Xylaria species

Xylaria species

Thursday, February 28, 2008

Quick post


The chickadees having been singing their spring song for a few weeks now. The sun is out much later in the day and it is getting stronger too. Strong enough to actually warm you up and take the edge off of the cold.

I have been running outside all winter and confess to now being a bit tired of the extreme cold. People wonder why I would run outdoors. Well, there are a number of reasons: sunshine is a big one; fresh air; listening to the birds; seeing what is going on in the natural world (did I mention I work indoors all day); hills; trails; lack of membership to an indoor facility (which I find boring anyway, so not too inspired to join).

Granted, I have run on a few days that lacked almost everything on the above list and that included many of the things that I do not like about Duluth weather - howling winds topping the list!

Today I ran to work. Perfect day for it. Clear, so it was easy to see the uneveness of the trail; hardly any wind; and the snow is very firm. The temperature was around 5 degrees when I got up and had moved closer to 10 by the time I was getting dressed to leave for work. So, being the savvy outdoors runner that I am, I layered up.

My first hint that I may have been overdressed was when I stepped out the door and din't start shivering within the first 20 feet or so. By the time I had made it a half mile away I was sheeding the first layer of mittens. Within another half mile the neck gaiter came off. By the time two miles was approaching I had shed the last layer of mittens and had unzipped my long-sleeved fleece.

I made it to work without needing to stop and shed any more layers, but by then I was pretty drenched. I could have easily worn only one layer of tights and probably a vest over my baselayer. My, wind (or the lack of it) makes a big difference!

Wednesday, February 20, 2008

Lunar Eclipse



Near totality at about 9:00 pm CST.

It was a bit chilly trying to capture pictures of the eclipse tonight. Minus 2 F (minus 18.8 C). Hard to hold the camera steady enough for a good photo, but perseverance pays off.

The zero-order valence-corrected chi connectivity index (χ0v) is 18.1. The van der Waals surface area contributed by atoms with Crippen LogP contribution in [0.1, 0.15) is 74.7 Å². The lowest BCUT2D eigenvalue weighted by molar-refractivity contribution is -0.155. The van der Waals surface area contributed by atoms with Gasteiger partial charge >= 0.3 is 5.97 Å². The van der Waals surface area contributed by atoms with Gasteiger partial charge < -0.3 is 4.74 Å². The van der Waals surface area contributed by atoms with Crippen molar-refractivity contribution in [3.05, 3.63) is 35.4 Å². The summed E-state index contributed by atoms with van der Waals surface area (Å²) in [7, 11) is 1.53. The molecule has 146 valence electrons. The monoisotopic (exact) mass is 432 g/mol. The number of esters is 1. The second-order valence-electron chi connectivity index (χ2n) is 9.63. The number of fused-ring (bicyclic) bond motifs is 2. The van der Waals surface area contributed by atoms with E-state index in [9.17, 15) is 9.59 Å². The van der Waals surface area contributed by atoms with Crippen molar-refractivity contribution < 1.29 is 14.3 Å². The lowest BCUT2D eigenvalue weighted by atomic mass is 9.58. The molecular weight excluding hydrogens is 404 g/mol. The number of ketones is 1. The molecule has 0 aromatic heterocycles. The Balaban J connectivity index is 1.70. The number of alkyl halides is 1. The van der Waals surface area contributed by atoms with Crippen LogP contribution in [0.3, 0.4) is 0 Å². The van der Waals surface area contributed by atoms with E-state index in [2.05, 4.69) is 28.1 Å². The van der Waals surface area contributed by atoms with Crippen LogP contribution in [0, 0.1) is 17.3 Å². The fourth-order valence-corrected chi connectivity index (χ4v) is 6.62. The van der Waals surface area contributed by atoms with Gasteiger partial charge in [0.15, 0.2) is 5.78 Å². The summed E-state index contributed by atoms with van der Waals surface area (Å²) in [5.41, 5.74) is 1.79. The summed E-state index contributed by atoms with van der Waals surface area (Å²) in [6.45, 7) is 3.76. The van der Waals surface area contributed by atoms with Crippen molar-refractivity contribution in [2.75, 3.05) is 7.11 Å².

Ran outside today, as usual. I think the temps were just above zero, mild wind from the north or west, depending on who you believe. Either way, not too much wind so windchill not to bad overall. Getting faster with each run! Todays run felt pretty good and came in just around 9 minutes/mile. Not bad for the conditions and this old body.

Training for the Superior Trail 25K is going well so far. Long run of 8 miles last weekend went well, felt easier than the 7 miles the previous weekend! This weekend is scheduled to be a "step back" week, long run of only 6 miles. Then back to longer runs. Luckily temperatures have been rising on the weekends so my long runs have been in the above zero range. Little easier to contemplate running for over an hour when the temps are closer to freezing than zero.

On the knitting front:

Not too much happening. Working on the scarf and the healing shawl. Keep eyeing up the hanks of merino/silk blend and the new doublepoint needles but no inspiration yet (plus I am trying to limit myself to three projects at a time - the bird mitten is getting lonely for its pair).

Stay warm!

Sunday, February 10, 2008

I had this idea....


Mid-week I thought about posting some patterns that I have written. Technical difficulties got in the way. That, and lack of initiative to figure out how to create links.